Case Name: Morgan McMillan, individually and as next friend of E.G., a minor child, Plaintiff—Appellee, v. Amazon.com, Inc., Defendant—Appellant
On December 18, 2020, the United States Court of Appeals for the Fifth Circuit filed the following certified question with the Texas Supreme Court: “Under Texas products-liability law, is Amazon a ‘seller’ of third-party products sold on Amazon’s website when Amazon does not hold title to the product but controls the process of the transaction and delivery through Amazon’s Fulfillment by Amazon program?”
According to the Fifth Circuit, “If the former, then Amazon is a ‘seller’ under Texas products-liability law and potentially liable for injuries caused by unsafe products sold on its website.” However, if it is not a seller, “injured consumers cannot sue [Amazon] for alleged product defects.”
On June 25, 2021, the Texas Supreme Court stated that Amazon.com is not “a ‘seller’ under Texas law when it does not hold title to third-party products sold on its website but controls the process of the transaction and delivery.” Therefore, “when the ultimate consumer obtains a defective product through an ordinary sale, the potentially liable sellers are limited to those who relinquished title to the product at some point in the distribution chain.” Justice Boyd issued a dissenting opinion, in which Justice Devine joined.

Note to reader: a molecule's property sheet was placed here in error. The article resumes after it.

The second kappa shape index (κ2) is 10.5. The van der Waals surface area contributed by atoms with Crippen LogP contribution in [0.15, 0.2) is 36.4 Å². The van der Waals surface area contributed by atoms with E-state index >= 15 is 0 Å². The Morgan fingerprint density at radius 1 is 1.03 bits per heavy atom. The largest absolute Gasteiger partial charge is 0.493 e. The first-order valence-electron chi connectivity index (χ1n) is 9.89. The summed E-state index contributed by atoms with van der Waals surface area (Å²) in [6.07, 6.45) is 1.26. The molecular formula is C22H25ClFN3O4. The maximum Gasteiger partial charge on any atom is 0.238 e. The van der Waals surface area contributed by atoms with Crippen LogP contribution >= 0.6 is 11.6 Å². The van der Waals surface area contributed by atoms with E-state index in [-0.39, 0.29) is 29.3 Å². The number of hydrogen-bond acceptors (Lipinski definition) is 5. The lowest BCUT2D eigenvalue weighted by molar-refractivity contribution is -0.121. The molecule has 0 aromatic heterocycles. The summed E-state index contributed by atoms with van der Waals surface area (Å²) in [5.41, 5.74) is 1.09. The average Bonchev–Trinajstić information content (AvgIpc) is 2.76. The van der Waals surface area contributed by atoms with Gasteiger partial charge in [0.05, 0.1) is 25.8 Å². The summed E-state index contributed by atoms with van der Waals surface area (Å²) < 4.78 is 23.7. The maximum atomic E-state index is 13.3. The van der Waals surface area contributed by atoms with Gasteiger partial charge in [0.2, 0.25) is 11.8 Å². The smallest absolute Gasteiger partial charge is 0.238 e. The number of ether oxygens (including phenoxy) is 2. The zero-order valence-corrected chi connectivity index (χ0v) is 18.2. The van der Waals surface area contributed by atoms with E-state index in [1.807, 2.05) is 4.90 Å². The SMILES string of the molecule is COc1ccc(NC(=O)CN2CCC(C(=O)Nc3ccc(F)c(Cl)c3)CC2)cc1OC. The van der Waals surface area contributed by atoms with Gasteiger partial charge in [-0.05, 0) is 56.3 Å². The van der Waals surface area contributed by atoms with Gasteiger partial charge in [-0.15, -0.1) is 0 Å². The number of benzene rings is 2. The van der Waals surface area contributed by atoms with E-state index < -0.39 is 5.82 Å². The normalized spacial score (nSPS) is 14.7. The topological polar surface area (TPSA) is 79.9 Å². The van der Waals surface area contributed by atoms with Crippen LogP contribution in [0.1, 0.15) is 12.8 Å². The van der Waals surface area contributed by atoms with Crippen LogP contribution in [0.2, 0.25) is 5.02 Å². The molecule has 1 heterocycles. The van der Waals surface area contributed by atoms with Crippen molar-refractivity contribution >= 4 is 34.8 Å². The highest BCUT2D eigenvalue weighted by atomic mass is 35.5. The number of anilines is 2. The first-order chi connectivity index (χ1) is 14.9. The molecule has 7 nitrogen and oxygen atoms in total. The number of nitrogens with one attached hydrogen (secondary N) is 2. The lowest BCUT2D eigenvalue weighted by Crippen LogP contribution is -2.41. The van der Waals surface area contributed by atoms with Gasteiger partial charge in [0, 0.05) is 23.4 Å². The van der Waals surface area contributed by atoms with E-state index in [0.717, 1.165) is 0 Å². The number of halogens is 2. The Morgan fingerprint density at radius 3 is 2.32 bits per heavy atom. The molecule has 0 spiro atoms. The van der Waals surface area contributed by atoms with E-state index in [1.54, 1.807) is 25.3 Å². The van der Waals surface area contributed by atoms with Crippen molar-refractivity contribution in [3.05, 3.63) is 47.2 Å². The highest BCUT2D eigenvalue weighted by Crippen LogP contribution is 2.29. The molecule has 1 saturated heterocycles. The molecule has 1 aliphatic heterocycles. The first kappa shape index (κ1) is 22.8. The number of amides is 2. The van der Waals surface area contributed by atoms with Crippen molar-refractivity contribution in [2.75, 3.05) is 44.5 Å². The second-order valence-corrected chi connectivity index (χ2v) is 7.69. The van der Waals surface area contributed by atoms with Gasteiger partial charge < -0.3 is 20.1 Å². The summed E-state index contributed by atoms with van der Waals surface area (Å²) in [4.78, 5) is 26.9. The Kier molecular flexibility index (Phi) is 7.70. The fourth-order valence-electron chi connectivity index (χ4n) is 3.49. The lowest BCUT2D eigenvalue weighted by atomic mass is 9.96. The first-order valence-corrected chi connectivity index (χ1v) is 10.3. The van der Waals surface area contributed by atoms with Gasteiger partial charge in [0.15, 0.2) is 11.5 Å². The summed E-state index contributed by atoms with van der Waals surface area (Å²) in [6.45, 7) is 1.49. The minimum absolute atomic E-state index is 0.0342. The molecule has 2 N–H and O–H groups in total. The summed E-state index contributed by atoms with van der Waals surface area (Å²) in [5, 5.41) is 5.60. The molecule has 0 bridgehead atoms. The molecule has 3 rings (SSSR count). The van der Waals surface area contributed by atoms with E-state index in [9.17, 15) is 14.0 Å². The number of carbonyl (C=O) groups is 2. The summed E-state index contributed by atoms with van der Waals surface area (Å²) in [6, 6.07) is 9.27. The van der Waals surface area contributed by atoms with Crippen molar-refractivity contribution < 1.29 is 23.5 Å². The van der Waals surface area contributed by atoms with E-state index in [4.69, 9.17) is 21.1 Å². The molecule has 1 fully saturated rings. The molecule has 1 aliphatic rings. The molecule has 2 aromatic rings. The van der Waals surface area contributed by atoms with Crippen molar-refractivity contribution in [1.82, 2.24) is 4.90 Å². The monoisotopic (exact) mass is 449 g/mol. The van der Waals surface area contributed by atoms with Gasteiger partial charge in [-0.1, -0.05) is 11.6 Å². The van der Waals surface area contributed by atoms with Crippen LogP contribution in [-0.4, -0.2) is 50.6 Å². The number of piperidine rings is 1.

Analyses in both the majority and dissenting opinions focused on language in Tex.Civ. Prac. & Rem. Code § 82.001(3), which defines a “seller” under the Texas Products Liability Act (“Act”) as a “person who is engaged in the business of distributing or otherwise placing, for any commercial purpose, in the stream of commerce for use or consumption a product or any component part thereof.” (Emphasis supplied.) The bolded terms in the preceding sentence are not defined within the Act.
Justice Busby, writing for the majority, referenced dictionary definitions and Texas common-law products liability case law, which “has been shaped by section 402A of the Second Restatement of Torts.” On the other hand, the dissenting opinion relies only on dictionary definitions, and states:
. . . we must determine its meaning as of the date of [the statutory section’s enactment, in 1993]. To the extent our pre-1993 decisions illustrate the phrase’s meaning, such that we can assume the legislature intended to incorporate that meaning, to “distribute or otherwise place” a product into the stream of commerce meant to physically convey or transfer it within the sales process. To retroactively impute a new common-law possession-of-title requirement is to improperly “judicially amend the statute to add an exception not implicitly contained in the language of the statute.”
Additional case information and appellate briefs are available here.